Although I am a fan of rail transit, this article makes sense

    One thing that has always puzzled me about transit in the southwest corridor is that although the Excelsior-Grand, Hopkins, and Excelsior areas are in themselves walkable and full of amenities, their transit connections to the rest of the metro area are inadequate, with infrequent service on the #12 line. Ironically, the #17, which serves a more typically suburban and car-oriented area, has more frequent service.

    Upgrading the #12 to true frequent service (every 15 minutes or more often seven days a week) and extending it all the way to Excelsior would greatly improve transit access in this area and encourage residents to take the bus instead of driving.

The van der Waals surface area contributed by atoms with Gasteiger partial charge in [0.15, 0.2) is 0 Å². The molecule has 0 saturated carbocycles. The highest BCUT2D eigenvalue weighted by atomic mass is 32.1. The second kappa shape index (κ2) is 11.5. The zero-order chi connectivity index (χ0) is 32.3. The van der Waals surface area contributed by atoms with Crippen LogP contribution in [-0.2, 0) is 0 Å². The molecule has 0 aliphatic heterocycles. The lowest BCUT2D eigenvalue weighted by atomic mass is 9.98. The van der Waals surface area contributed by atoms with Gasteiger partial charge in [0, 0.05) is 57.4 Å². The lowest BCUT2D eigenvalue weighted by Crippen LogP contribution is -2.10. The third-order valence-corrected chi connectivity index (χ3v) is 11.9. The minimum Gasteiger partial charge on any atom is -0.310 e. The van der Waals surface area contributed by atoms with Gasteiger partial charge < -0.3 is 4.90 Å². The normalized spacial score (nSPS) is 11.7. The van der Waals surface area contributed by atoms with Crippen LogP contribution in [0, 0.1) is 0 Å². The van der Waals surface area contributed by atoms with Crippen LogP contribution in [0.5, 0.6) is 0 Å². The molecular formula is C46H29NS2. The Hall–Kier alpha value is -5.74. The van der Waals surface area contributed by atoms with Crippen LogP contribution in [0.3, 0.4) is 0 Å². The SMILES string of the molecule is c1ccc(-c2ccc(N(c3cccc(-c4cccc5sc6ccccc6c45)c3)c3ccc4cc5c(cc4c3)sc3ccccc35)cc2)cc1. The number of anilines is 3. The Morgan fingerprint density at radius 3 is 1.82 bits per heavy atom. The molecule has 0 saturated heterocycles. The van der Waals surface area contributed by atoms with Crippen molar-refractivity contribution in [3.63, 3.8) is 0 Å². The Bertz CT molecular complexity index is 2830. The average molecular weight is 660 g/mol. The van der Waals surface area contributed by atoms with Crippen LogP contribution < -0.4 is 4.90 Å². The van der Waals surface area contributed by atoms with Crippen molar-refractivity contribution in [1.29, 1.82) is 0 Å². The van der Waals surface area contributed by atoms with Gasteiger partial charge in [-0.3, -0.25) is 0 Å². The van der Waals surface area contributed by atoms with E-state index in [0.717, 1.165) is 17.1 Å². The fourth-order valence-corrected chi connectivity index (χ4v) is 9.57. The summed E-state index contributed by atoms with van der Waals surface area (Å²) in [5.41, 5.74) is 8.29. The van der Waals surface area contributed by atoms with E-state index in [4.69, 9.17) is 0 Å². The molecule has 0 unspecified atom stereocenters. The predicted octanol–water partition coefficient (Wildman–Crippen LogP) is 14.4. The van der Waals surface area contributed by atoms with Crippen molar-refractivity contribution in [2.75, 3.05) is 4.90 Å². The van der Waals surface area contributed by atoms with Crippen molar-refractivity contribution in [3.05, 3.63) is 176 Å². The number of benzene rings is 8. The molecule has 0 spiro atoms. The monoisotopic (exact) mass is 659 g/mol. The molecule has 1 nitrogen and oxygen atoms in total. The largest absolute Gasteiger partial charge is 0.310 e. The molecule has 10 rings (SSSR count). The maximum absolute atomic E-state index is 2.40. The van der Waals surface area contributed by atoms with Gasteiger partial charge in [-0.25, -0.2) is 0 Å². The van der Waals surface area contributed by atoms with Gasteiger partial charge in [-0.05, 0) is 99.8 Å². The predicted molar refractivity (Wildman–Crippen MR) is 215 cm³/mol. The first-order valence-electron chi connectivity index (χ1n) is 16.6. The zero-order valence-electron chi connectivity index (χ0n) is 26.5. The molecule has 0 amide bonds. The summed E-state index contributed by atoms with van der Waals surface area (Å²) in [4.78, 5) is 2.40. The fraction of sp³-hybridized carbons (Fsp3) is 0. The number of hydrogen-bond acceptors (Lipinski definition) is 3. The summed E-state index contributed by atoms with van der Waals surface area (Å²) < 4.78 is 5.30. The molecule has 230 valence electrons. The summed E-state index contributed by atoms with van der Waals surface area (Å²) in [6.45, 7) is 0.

The same should be true of all the other “small towns that turned into suburbs” in the metro area. Connect their central business districts to Minneapolis and St. Paul with frequent bus service. This would certainly cost less than building more rail lines and would pave the way for eventual rail projects, once residents came to understand that great bus service can eliminate the need for a car or two.

    • Submitted by David Greene on 11/04/2013 - 09:34 am.

      Transit System

      We’re building a system, not individual lines. I (and Metro Transit!) agree that the bus system needs major upgrades. But what’s most efficient long-term, lots of operations-intensive bus lines spreading into the suburbs all heading to the same basic points (downtown, the U, etc.) or a few capital-intensive but highly operation-efficient rail lines that hit the major destinations fed by a system of high-frequency bus routes?